An excerpt from my article “The Accentual Paradigm in Early English Metrics,” which has now appeared in JEGP. I seek to show how Old English poetry first came to be regarded as “accentual” or “strong stress” in nineteenth-century scholarship, and how this thesis has developed since then.
Following Yakovlev’s work, a fresh assessment of our field’s organizing assumptions is both newly possible and newly urgent. In the present case, this means returning to the opening decades of the nineteenth century. For it was then, aided by the new sciences of comparative and historical philology, that moderns first determined that the poetry of the Anglo-Saxons was accentual, based in the patterning of stressed and unstressed syllables. Henceforth the fall of accents would be analogized to the natural and energetic pulses of walking, finger tapping, and breathing. These pulses would eventually be seen to construct a minimal set of accentual contours and the contours would, in turn, be taken to define the meter and guide study of it. I will call this the “accentual paradigm in early English metrics.” In doing so, I use the word “paradigm” in the sense given to it by Kuhn and succinctly expressed by the editors of the OED: “a conceptual or methodological model underlying the theories and practices of a science or discipline at a particular time” (OED 4). The accentual paradigm has been a conceptual and methodological model underlying the discipline of English metrics since its nineteenth-century inception. As such, the paradigm’s force has extended beyond any of its individual instantiations; it has remained current even as the individual theories and scansions generated by it have been revised and refuted.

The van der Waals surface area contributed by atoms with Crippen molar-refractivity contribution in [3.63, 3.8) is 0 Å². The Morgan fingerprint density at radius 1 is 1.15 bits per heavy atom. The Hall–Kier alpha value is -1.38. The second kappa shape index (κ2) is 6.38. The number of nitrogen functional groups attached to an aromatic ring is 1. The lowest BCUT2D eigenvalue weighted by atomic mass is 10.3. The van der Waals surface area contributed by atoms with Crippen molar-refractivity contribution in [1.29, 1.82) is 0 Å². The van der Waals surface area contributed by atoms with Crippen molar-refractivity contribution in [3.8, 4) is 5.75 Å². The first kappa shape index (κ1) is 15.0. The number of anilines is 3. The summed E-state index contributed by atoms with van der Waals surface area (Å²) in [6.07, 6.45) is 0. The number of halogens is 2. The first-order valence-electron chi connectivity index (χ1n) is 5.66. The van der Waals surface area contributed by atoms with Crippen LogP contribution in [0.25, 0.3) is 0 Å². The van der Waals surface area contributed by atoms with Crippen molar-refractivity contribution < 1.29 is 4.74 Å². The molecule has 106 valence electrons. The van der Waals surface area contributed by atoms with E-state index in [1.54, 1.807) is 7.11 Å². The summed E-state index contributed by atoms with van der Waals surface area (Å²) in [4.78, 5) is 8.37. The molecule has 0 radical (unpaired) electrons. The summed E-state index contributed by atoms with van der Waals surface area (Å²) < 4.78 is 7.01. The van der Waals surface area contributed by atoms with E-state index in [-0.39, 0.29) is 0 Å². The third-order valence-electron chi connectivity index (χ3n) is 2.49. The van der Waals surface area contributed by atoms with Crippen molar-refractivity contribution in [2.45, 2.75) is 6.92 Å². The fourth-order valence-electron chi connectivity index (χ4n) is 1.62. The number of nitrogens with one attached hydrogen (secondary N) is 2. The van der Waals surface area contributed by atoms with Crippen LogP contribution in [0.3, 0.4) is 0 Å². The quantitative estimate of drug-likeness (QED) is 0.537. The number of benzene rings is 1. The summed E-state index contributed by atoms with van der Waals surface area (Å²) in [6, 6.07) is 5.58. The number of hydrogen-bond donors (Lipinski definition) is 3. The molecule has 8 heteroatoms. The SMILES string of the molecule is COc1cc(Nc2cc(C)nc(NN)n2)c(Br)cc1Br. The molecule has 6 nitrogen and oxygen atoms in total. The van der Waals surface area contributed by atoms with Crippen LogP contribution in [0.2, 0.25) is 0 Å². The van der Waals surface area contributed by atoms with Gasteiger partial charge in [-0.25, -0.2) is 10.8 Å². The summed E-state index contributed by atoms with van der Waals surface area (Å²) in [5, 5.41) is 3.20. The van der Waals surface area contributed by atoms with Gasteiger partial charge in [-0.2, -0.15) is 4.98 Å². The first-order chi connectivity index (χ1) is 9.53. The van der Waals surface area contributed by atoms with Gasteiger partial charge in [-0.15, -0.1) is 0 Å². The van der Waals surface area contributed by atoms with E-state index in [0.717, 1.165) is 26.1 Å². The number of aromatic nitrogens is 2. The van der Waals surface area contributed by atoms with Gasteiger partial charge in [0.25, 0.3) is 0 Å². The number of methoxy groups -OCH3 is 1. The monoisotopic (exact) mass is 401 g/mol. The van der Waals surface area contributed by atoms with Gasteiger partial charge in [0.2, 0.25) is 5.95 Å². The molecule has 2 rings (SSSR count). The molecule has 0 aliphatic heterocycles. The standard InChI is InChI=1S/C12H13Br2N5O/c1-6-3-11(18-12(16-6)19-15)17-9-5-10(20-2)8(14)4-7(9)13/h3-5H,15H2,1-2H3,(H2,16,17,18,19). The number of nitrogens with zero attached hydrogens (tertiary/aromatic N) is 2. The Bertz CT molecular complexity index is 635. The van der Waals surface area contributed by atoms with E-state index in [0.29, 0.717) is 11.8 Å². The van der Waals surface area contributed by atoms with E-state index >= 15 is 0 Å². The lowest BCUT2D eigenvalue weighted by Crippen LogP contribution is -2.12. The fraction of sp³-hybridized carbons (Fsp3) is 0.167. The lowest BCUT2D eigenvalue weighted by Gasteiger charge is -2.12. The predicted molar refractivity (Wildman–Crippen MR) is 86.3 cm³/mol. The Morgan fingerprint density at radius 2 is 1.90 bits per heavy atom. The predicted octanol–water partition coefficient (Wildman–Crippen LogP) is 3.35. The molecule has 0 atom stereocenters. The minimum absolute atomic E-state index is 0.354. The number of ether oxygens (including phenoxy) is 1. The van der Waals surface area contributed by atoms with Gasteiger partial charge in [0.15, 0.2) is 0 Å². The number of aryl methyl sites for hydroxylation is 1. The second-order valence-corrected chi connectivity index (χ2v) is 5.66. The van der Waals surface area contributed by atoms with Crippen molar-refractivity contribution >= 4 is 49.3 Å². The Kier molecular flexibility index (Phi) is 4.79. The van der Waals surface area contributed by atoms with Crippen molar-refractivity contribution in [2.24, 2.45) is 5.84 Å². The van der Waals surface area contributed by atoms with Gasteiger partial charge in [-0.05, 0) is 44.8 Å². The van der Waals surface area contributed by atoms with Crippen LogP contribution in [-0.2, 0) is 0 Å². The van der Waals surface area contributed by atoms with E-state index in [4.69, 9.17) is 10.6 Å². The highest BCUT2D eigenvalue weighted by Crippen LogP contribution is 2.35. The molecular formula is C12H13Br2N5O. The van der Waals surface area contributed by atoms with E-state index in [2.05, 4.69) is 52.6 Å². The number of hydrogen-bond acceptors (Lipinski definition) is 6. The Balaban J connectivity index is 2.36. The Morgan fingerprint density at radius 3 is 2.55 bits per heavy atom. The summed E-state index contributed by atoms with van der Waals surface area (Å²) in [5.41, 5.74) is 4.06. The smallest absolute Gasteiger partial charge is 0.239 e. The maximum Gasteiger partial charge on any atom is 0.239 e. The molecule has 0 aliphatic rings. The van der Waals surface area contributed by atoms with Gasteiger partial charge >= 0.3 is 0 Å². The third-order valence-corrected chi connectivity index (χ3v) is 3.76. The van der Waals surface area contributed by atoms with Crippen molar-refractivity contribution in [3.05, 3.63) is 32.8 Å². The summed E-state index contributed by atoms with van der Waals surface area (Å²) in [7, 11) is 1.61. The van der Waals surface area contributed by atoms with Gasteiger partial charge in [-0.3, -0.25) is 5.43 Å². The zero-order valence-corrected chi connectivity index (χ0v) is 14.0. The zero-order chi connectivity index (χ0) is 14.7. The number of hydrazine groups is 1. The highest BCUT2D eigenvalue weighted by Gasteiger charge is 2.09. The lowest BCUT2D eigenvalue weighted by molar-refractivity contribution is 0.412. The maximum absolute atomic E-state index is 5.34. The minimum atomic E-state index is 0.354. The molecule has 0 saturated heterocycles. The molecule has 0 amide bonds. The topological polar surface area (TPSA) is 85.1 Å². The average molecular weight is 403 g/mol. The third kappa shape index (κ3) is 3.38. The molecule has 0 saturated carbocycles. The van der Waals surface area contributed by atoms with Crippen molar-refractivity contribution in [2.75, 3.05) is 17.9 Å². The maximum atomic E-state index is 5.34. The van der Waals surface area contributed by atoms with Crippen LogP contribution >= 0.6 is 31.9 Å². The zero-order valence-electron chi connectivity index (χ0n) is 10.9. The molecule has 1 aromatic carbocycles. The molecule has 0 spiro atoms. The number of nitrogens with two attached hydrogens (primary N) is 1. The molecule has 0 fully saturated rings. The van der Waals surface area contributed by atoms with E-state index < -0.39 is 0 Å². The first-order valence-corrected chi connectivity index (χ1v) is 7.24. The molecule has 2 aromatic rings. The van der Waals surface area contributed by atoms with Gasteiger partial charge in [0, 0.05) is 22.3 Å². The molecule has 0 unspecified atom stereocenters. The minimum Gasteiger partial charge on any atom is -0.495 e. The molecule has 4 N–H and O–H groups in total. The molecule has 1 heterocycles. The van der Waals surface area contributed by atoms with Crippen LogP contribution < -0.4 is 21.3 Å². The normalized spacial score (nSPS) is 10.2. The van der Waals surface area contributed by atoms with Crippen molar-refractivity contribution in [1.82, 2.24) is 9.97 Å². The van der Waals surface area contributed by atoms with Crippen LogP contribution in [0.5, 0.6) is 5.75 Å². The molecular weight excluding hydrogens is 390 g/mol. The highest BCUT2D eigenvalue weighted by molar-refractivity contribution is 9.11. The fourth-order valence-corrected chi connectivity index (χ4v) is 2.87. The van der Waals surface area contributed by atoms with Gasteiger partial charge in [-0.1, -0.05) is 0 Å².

Several decades ago, Jürgen Kühnel wrote an elegant and engaging history of the scholarship on medieval Germanic meters, a precursor to the one attempted here. Kühnel’s accomplishment was to tell a disciplinary history centered on the ways that successive generations of researchers formulated problems. Research progress in the intervening decades makes it desirable to repeat Kühnel’s experiment, this time with a sharper focus on the emergence, consolidation and subsequent elaborations of the accentual paradigm in early English metrics.